The Staples of on-line shopping

The Business Depot brings its in-store shopping experience on-line, so customers can shop any time from any place.

By Antonio Tedesco

Network World Canada

On the heels of recent Forrester Research Inc. estimates that Web sales of paper and office supplies in Canada will reach $756 million this year and grow to $6.5 billion over the next three years, Canada’s largest national provider of office supplies and services, Markham, Ont.-based The Business Depot Ltd., recently launched its on-line shopping site.

The site brings together the various Business Depot operating names – Staples, Staples/Business Depot, Business Depot and Bureau En Gros – onto one, centralized site. Available in both English and French, the new e-commerce site offers more than 5,000 products and, unlike the company’s brick and morter stores, is open 24 hours a day, seven days a week. In addition to merchandise, one of the site’s highlights is a wide variety of time-saving options for businesses and individuals to increase efficiency.

“We’ve built our business by delivering quality and convenience to our customers,” said Ed Harsant, president of The Business Depot Ltd. “Now we’re bringing that philosophy and expertise on-line. The site is designed to meet the unique needs of the small- to mid-sized business and SOHO (Small Office Home Office) markets.”

Addressing the fact that all businesses require office supplies to run efficiently, but that time and money is wasted on purchases management and tracking, the features available on the site can streamline a business’s purchase procedures and save time and money. “In short, in addition to being able to purchase office supplies, it’s like having your own on-line office manager,” said Harsant.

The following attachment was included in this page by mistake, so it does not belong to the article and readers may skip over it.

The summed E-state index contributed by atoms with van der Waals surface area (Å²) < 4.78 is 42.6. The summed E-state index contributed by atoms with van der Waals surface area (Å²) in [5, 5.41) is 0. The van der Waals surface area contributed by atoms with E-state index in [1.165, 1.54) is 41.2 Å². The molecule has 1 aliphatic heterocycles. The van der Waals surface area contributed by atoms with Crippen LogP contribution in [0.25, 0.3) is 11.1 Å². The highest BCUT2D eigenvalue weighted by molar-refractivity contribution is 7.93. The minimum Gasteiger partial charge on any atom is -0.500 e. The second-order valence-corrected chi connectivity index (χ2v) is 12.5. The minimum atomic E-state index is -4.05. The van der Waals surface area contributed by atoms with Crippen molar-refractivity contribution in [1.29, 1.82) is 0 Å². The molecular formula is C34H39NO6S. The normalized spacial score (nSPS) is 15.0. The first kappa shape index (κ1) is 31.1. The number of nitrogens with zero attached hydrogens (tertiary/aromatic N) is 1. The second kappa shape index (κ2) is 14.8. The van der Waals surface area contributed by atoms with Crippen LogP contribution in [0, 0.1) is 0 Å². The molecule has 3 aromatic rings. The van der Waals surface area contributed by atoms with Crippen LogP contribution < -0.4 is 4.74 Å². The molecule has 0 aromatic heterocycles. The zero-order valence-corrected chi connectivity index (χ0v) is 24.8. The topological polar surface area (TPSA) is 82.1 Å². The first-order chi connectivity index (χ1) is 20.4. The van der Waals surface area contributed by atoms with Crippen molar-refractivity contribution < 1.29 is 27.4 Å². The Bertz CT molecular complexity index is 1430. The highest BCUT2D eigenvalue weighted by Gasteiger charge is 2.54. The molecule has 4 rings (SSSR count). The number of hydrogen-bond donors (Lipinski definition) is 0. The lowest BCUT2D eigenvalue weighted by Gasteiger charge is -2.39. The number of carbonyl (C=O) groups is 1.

The site’s “Group Accounts” feature streamlines the purchasing process for small businesses, helping reduce hidden purchases adminstration costs by putting the power of on-line ordering directly at employees’ desktops, but also making it easy for managers to quickly review all orders before they are placed, said Alex Kozjak, manager, Merchandising Information and Analysis, The Business Depot Ltd.

“One of the features that’s really important to the average small business and to our key core customers is a feature such as ‘Group Accounts,'” he said. “We enable people who are running a small business to allow multiple employees to order supplies and place their orders, but not have the ability to force them [the orders] through the system.”

An administrator or account executive would get an e-mail telling them that an employee had placed an order on the site and when that executive went into the system they could see all items their employees have ordered, they can add or delete anything to the order and go through the regular ordering process to confirm the order, said Kozjak.

Leveraging many of the Web initiatives of its U.S. parent company, Staples Inc., the Canadian subsidiary’s database-driven site was built on a Microsoft (SiteServer Commerce Edition) platform, with customer service software on the back end to manage the flow of information from the site into the system, helping with things like e-mail and customer service, said Kozjak.